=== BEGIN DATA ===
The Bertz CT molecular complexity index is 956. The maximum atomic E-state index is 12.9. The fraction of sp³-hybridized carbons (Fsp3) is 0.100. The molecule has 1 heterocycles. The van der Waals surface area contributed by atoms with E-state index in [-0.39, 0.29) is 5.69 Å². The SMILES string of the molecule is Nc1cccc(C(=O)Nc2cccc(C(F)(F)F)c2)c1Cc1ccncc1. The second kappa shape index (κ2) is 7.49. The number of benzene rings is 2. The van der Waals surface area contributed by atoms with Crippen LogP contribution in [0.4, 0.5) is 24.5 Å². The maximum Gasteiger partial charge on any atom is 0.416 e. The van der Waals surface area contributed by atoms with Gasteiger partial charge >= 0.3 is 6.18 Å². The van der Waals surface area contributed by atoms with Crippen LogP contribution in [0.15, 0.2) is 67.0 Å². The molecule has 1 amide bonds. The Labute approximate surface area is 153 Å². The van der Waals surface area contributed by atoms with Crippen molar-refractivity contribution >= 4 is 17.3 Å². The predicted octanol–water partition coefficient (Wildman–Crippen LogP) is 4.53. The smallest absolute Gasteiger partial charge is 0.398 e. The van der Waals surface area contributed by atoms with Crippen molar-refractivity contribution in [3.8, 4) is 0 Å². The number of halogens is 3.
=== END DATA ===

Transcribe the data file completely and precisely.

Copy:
The Bertz CT molecular complexity index is 956. The maximum atomic E-state index is 12.9. The fraction of sp³-hybridized carbons (Fsp3) is 0.100. The molecule has 1 heterocycles. The van der Waals surface area contributed by atoms with E-state index in [-0.39, 0.29) is 5.69 Å². The SMILES string of the molecule is Nc1cccc(C(=O)Nc2cccc(C(F)(F)F)c2)c1Cc1ccncc1. The second kappa shape index (κ2) is 7.49. The number of benzene rings is 2. The van der Waals surface area contributed by atoms with Crippen LogP contribution in [0.4, 0.5) is 24.5 Å². The maximum Gasteiger partial charge on any atom is 0.416 e. The van der Waals surface area contributed by atoms with Gasteiger partial charge >= 0.3 is 6.18 Å². The van der Waals surface area contributed by atoms with Crippen LogP contribution in [0.15, 0.2) is 67.0 Å². The molecule has 1 amide bonds. The Labute approximate surface area is 153 Å². The van der Waals surface area contributed by atoms with Crippen molar-refractivity contribution >= 4 is 17.3 Å². The predicted octanol–water partition coefficient (Wildman–Crippen LogP) is 4.53. The smallest absolute Gasteiger partial charge is 0.398 e. The van der Waals surface area contributed by atoms with Crippen molar-refractivity contribution in [3.8, 4) is 0 Å². The number of halogens is 3.